‘Highly respected’ Israeli think tank says:
BDS campaign is ‘strategic threat’
Israel’s dependence on trade makes it vulnerable
BDS campaign ‘can constrain’ Israeli military operations
Israel is increasingly isolated
Our opponents have now publicly conceded what we already knew: in the aftermath of the latest massacres in Gaza, Israel is vulnerable to a sustained campaign of boycott, divestment and sanctions (BDS).
The Re’ut Institute exists to advise the Israeli Government. Described as "very influential and highly respected" by a spokesman for Foreign Minister Livni, the Re’ut Institute claims its “experts are of diverse political affiliations coming from all levels of government.” These experts have just sent a report to the Israeli Cabinet (on Feb 11th) which warns that military violence has failed to achieve its ends and has produced a dangerous world-wide revulsion at Israeli crimes:
We failed to achieve decisive successes in confrontations with both Hezbollah and Hamas…And in last year's Gaza operation, our superior military power was offset by an offensive on Israel's legitimacy that led to a significant setback in our international standing, and will constrain future Israeli military planning and operations as effectively as any Arab army could.
Despite their massacres of civilians in both Lebanon in 2006 and Gaza in 2009, Hezbollah repelled Israeli forces while Hamas, under impossible conditions, was not crushed but endured.
Since Israel lost world-wide in the battle for public support – “a significant setback in our international standing” – the Re’ut Institute report sees the BDS campaign as a threat in the years to come, which the Cabinet is advised to treat as a force as real as any military power:
And so, our politicians and military personnel are threatened with lawsuits and arrest when they travel abroad, campaigns to boycott our products gain traction, and our very existence is challenged in academic institutions and intellectual circles. The country is increasingly isolated.”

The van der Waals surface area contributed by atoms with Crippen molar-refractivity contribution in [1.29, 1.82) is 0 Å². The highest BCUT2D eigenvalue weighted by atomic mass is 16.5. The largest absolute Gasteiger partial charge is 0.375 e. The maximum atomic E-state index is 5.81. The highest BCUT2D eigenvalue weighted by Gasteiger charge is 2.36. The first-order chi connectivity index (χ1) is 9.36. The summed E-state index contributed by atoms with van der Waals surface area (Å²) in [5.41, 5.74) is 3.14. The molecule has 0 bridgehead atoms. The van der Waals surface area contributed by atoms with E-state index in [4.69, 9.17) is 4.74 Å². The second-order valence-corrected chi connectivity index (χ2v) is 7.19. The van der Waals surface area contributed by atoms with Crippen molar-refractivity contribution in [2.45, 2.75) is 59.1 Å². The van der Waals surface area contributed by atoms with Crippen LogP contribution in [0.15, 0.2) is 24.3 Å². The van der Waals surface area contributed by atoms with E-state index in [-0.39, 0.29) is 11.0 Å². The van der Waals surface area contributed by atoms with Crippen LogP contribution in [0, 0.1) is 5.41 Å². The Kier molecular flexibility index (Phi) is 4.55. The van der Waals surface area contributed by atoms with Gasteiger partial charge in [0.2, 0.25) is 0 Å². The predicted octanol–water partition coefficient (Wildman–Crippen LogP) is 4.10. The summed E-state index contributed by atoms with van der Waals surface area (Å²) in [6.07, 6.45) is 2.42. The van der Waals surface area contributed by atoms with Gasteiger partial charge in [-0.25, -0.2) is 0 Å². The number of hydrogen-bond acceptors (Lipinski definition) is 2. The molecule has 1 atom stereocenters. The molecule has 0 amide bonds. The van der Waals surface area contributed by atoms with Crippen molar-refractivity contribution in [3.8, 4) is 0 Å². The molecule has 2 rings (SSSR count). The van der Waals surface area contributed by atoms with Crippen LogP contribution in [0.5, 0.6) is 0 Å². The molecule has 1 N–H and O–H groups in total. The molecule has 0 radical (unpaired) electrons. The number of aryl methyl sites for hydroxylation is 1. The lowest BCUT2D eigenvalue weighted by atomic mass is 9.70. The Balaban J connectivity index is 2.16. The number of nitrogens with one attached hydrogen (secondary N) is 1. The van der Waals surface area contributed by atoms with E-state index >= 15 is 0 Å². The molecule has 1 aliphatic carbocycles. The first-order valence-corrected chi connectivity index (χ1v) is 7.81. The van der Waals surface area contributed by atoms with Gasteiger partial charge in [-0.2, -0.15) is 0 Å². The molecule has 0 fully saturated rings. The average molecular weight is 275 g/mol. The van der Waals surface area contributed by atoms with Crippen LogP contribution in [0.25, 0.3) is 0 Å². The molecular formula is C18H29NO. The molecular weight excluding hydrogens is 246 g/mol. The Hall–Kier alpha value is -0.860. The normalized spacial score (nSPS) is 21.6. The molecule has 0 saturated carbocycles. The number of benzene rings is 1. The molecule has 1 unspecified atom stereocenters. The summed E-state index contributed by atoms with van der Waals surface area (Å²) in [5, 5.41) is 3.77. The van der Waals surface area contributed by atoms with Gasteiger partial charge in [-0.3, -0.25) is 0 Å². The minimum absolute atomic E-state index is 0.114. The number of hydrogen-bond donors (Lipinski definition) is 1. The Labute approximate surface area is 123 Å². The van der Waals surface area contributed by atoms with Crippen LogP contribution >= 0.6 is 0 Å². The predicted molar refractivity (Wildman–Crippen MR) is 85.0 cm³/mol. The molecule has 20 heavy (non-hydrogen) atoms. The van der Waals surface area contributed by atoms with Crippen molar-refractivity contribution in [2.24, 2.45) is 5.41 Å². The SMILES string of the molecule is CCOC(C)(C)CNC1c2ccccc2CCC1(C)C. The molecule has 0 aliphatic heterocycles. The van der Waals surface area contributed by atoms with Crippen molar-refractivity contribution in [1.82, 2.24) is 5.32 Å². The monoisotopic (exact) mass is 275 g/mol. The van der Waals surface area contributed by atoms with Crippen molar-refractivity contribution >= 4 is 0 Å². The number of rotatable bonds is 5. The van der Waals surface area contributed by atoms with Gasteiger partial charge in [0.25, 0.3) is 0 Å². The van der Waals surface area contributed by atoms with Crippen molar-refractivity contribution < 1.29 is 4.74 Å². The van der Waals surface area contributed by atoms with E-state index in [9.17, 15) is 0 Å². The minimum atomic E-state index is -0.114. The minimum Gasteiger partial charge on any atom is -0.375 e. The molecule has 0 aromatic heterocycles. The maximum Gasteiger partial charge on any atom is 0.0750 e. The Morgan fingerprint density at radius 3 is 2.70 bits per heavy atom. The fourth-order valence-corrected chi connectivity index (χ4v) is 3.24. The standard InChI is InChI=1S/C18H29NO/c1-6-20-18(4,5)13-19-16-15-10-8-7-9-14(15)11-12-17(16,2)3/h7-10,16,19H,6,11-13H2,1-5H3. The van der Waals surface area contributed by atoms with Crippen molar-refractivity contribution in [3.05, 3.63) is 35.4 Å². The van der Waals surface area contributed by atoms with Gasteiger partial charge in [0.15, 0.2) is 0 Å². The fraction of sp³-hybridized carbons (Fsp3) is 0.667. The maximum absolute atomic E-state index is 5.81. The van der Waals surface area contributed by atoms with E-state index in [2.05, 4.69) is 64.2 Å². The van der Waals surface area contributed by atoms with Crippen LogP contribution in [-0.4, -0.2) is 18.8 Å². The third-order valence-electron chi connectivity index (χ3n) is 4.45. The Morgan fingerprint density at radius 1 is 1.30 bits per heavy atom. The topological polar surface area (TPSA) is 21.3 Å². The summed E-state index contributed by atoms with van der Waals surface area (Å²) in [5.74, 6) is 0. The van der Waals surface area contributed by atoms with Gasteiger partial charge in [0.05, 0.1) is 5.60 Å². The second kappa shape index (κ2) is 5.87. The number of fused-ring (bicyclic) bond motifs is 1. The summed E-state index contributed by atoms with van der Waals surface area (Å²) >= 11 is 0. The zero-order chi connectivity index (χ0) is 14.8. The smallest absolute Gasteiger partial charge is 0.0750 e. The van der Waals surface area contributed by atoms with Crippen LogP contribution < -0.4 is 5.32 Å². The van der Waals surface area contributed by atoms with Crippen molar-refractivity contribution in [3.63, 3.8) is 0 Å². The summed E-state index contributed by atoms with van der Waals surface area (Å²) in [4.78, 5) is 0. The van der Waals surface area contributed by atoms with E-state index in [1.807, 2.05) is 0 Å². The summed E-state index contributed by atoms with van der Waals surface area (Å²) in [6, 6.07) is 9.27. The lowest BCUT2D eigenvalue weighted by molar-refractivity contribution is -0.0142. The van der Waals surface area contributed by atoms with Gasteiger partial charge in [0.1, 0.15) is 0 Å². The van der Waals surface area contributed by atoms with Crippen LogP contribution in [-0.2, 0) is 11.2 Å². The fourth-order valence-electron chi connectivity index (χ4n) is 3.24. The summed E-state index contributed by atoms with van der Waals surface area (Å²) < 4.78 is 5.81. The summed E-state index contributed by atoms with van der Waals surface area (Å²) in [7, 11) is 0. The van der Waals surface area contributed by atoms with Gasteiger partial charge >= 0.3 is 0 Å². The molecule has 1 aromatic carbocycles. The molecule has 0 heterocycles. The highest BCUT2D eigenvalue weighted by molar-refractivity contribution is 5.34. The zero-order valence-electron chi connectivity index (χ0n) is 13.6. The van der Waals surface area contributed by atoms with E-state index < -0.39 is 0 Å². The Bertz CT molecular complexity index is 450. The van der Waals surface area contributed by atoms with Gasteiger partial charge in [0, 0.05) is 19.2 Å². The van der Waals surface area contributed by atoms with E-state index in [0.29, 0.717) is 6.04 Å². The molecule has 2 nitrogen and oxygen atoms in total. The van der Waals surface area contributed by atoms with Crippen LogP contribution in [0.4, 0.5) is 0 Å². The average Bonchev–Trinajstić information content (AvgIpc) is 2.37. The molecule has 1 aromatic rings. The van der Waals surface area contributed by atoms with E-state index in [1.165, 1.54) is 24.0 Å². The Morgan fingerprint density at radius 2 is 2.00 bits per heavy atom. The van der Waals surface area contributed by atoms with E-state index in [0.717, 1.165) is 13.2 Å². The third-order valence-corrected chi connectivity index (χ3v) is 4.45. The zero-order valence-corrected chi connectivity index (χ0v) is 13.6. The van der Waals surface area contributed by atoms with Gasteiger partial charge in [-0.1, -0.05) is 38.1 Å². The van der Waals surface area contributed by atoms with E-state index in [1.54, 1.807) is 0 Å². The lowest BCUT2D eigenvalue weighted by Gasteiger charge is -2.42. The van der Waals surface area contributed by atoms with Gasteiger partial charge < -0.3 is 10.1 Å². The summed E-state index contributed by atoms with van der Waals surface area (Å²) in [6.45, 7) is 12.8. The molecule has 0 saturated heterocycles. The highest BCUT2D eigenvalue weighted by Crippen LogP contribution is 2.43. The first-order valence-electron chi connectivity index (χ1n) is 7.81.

Able to kill Palestinians at will, the Israeli State is grappling with the limits of its power, and the power of world-wide civil society to respond effectively to its human rights violations. Israel, not even its US patrons, or its supporters inside South Africa, can get their cargoes unloaded at Durban Port against the determined solidarity of the Durban dockworkers with the people of Palestine. (Graduates of one successful anti-apartheid struggle understand the realities for Palestinians under racist domination.)
Israel is well aware that, as awareness grows of Israel’s state-enforced racial separation (often enforced by the JNF), the apartheid nature of the Zionist project is increasingly understood:
The risk posed is that such campaigns will create an equivalency between Israel and apartheid-era South Africa that penetrates the mainstream of public and political consciousness. Given Israel's dependence on vigorous trade, as well as scientific, academic, and technological engagement with other countries, this movement towards isolating the country may pose a strategic threat.
There will be no simple equivalence, of course, with the South African version of apartheid since the Israeli version is so much more violent and dehumanising, indeed genocidal, but there is no doubt that Israeli elites, long accustomed to a strategic edge over the Palestinians as wide as their military gap, are floundering to cope with this developing situation of powerlessness in the face of an aroused world anger. Israeli sporting, cultural and educational ambassadors of the bulldozer State of Israel face constant opposition from human rights campaigners and opponents of ethnic cleansing.
Boycott is Israel’s Achilles Heel. Achilles, the hero of Greek antiquity, was invulnerable over virtually all his body since his mother, Thetis, had dipped him in the magical River Styx. She had had to hold on to him, though, by one heel and that single vulnerability allowed an arrow to fatally strike the heel. So it can be with Israel, with its Pentagon armour, EU economic lifeline, UN Security Council protection, nuclear weapons, and unstinting support from US, UK and other EU Governments.
Popular, democratic, non-violent boycott can indeed “pose a strategic threat” to those who rain white phosphorous on civilian areas of Gaza as part of their vile campaign of clearing Palestine of all Palestinians to make way for Jewish immigrants, colonisers, from around the world.
We can now redouble our efforts in the BDS campaign, safe in the knowledge that we are on the right track. Here is a partial list of successes for those in doubt.
The Boycott Israel Network (BIN) invites you to the second of their BDS weekends, a conference to be held in the English Midlands on Fri-Sun, 26th -28th March to plan the next stage in the BDS campaign: how to build on the Cairo Declaration and realise its practical goals here in the UK and elsewhere